Robert’s Rules of Order Revised > 6. Some Main and Unclassified Motions. > 37. Rescind, Repeal, or Annul.
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Henry M. Robert (1837–1923).  Robert’s Rules of Order Revised.  1915.

37. Rescind, Repeal, or Annul.


Any vote taken by an assembly, except those mentioned further on, may be rescinded by a majority vote, provided notice of the motion has been given at the previous meeting or in the call for this meeting; or it may be rescinded without notice by a two-thirds vote, or by a vote of a majority of the entire membership. The notice may be given when another question is pending, but cannot interrupt a member while speaking. To rescind is identical with the motion to amend something previously adopted, by striking out the entire by-law, rule, resolution, section, or paragraph, and is subject to all the limitations as to notice and vote that may be placed by the rules on similar amendments. It is a main motion without any privilege, and therefore can be introduced only when there is nothing else before the assembly. It cannot be made if the question can be reached by calling up the motion to reconsider which has been previously made. It may be made by any member; it is debatable, and yields to all privileged and incidental motions; and all of the subsidiary motions may be applied to it. The motion to rescind can be applied to votes on all main motions, including questions of privilege and orders of the day that have been acted upon, and to votes on an appeal, with the following exceptions: votes cannot be rescinded after something has been done as a result of that vote that the assembly cannot undo; or where it is in the nature of a contract and the other party is informed of the fact; or, where a resignation has been acted upon, or one has been elected to, or expelled from, membership or office, and was present or has been officially notified. In the case of expulsion, the only way to reverse the action afterwards is to restore the person to membership or office, which requires the same preliminary steps and vote as is required for an election.   1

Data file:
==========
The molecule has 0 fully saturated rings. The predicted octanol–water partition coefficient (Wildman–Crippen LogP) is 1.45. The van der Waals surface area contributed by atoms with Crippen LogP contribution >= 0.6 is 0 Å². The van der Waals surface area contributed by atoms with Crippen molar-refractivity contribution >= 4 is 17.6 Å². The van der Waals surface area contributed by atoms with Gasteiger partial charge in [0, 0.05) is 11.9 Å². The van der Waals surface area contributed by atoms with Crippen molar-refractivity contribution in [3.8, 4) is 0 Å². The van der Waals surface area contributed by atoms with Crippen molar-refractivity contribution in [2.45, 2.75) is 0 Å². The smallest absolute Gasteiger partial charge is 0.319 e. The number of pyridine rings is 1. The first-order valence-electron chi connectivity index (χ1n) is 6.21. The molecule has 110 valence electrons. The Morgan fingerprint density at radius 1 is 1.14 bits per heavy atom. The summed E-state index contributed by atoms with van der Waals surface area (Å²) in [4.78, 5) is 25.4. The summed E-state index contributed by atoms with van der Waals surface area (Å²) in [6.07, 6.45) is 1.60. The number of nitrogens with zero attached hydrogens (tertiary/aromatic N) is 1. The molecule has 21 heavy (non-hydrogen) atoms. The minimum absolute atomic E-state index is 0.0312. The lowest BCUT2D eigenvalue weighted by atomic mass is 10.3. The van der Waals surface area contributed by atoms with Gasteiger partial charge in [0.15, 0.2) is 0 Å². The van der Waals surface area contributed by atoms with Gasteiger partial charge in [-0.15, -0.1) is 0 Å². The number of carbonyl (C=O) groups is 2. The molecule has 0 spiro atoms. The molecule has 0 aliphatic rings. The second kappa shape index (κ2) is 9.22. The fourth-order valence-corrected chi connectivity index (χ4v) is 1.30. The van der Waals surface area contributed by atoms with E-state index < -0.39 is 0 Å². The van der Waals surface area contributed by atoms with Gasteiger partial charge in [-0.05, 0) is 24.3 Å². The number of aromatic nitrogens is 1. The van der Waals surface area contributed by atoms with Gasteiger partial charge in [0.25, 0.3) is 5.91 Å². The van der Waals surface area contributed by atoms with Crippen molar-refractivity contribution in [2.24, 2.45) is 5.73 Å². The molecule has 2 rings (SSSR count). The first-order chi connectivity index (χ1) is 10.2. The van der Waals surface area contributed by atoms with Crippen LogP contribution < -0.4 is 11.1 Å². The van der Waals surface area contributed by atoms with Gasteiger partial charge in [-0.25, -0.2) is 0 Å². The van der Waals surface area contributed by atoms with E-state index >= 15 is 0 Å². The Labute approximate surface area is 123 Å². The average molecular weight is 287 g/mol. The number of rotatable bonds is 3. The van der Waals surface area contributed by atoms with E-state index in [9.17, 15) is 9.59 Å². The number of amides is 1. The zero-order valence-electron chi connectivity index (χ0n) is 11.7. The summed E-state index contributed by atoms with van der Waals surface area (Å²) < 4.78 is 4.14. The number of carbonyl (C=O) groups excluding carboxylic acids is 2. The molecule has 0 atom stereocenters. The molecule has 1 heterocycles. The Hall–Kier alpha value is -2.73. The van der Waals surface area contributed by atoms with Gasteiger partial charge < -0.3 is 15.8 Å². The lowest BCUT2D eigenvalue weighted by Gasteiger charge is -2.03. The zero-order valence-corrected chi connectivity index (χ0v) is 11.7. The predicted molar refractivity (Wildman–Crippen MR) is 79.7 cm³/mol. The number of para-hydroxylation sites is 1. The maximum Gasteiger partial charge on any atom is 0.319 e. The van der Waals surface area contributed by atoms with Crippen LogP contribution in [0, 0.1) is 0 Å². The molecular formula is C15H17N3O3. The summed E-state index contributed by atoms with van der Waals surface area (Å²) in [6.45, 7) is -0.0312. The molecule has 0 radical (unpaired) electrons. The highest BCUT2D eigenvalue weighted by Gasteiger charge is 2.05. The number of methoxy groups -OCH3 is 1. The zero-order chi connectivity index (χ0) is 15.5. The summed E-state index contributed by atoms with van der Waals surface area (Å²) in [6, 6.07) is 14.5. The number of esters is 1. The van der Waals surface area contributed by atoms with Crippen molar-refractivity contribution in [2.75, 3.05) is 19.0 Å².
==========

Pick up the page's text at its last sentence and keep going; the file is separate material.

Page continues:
Where it is desired not only to rescind the action, but to express very strong disapproval, legislative bodies have, on rare occasions, voted to rescind the objectionable resolution and expunge it from the record, which is done by crossing out the words, or drawing a line around them, and writing across them the words, ”Expunged by order of the assembly,” etc., giving the date of the order. This statement should be signed by the secretary. The words expunged must not be so blotted as not to be readable, as otherwise it would be impossible to determine whether more was expunged than ordered. Any vote less than a majority of the total membership of an organization is certainly incompetent to expunge from the records a correct statement of what was done and recorded and the record of which was officially approved, even though a quorum is present and the vote to expunge is unanimous.   2



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